periods, failure to provide rest periods, failure to furnish timely
and accurate wage statements, failure to pay wages to discharged
employees, and unfair business practices.  The operative complaint
also sought penalties under the Private Attorneys General Act.

Both employers and employees moved for summary adjudication on the
issue, and the trial court denied both motions.

The Petitioners sought a writ of mandate directing the trial court
to grant its motion, contending they had established as a matter of
undisputed fact that their system was neutral on its face and as
applied.

The issue in this case is whether an employer's use of a payroll
system that automatically rounds employee time up or down to the
nearest quarter hour, and thus provides a less than exact measure
of employee work time, violates California law.

Section 785.48 of title 29 of the Code of Federal Regulations
(section 785.48), promulgated many decades ago, allows employers to
compute employee work-time by rounding to the nearest 5 minutes, or
to the nearest one-tenth or quarter of an hour, provided that the
rounding system adopted by the employer is used in such a manner
that it will not result, over a period of time, in failure to
compensate the employees properly for all the time they have
actually worked.

Federal district courts interpreting the provision have almost
universally concluded that a rounding system is valid if it
averages out sufficiently, rejecting claims that minor
discrepancies in individual employee's wage calculations establish
that the employee is entitled to assert a claim for underpayment of
wages.

In Corbin v. Time Warner Entm't-Advance/Newhouse P'ship. (9th Cir.
2016) 821 F.3d 1069, the first federal appellate court to interpret
the regulation joined the consensus of district courts that have
analyzed this issue. The plaintiff there had lost $15.02 in total
compensation over a one-year period, and contended that if an
employee loses any compensation due to the operation of a company's
rounding policy, that policy should be found to violate the federal
rounding regulation. In other words, unless every employee gains or
breaks even over every pay period or set of pay periods analyzed,
an employer's rounding policy violates the federal rounding
regulation.

The Ninth Circuit rejected that contention for multiple reasons.
First, the court observed, the plaintiff's interpretation read into
the federal rounding regulation an individual employee' requirement
that does not exist. The regulation instead explicitly notes that
it applies to employees' and contemplates wages for the time they'
actually work. If the rounding policy was meant to be applied
individually to each employee to ensure that no employee ever lost
a single cent over a pay period, the regulation would have said as
much

Here, the rounding system is neutral on its face. It rounds all
employee time punches to the nearest quarter-hour without an eye
towards whether the employer or the employee is benefitting from
the rounding. It also proved neutral in practice. At San Gabriel, a
minority of employees lost time, the remainder either gained time
or broke even, and overall it caused the employer to compensate
employees for 1,378 hours not worked. At Anaheim, although a slight
majority of employees (52.1 percent) lost time, overall, employees
were compensated for 3,875 more hours than they worked. Because
petitioners presented undisputed evidence that the rounding system
was neutral on its face, and that employees as a whole were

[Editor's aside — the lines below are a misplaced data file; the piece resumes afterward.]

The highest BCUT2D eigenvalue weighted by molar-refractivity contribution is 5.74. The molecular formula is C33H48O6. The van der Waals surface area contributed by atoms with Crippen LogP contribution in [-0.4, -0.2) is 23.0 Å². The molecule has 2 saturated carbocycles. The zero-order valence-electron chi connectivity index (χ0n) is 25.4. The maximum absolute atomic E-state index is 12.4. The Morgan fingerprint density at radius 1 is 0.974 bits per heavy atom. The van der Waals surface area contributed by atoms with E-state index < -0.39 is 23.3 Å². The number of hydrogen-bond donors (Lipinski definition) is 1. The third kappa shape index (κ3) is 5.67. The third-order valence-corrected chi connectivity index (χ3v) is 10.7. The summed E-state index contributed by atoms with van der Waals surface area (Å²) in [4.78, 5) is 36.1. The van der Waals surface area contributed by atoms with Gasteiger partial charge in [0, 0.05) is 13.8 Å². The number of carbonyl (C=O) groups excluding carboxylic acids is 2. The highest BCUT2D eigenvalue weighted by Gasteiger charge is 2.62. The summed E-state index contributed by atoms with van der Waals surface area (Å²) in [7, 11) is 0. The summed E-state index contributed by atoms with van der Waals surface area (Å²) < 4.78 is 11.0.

significantly overcompensated, the evidence established that
petitioners' rounding system did not systematically
under-compensate employees over time.

The fact that a bare majority at one hospital lost minor sums
during a discrete period did not create an issue of fact as to the
validity of the system. The Court agrees with the court in Corbin
that the regulation does not require that every employee gain or
break even over every pay period or set of pay periods analyzed;
fluctuations from pay period to pay period are to be expected under
a neutral system.  The Court further agree with the court in See's
I and See's II that a system is fair and neutral and does not
systematically under-compensate employees where it results in a net
surplus of compensated hours and a net economic benefit to
employees viewed as a whole.

Nothing in the Court's analysis precludes a trial court from
looking at multiple datapoints to determine whether the rounding
system at issue is neutral as applied. Such analysis could uncover
bias in the system that unfairly singles out certain employees. For
example, as the trial court discussed, a system that in practice
overcompensates lower paid employees at the expense of higher paid
employees could unfairly benefit the employer.

However, the real parties presented no evidence of a bias in the
system or that the policy was applied differently to different
employees. Dr. Foster analyzed the data on an overall basis, a per
shift basis and a per employee basis. Her analysis established that
overall, at both hospitals, the rounding policy benefitted
employees and caused petitioners to overcompensate them. Her per
shift analysis established that for the majority of shifts, the
employees at both facilities gained compensable time.

Moreover, at San Gabriel, the majority of employees gained time and
compensation or broke even during the approximately four years of
the study. The sole discrepancy was at Anaheim where a slight
majority (52.1%) lost an average of 2.33 minutes per employee
shift. But where the system is neutral on its face and
overcompensates employees overall by a significant amount to the
detriment of the employer, the plaintiff must do more to establish
systematic under-compensation than show that a bare majority of
employees lost minor amounts of time over a particular period.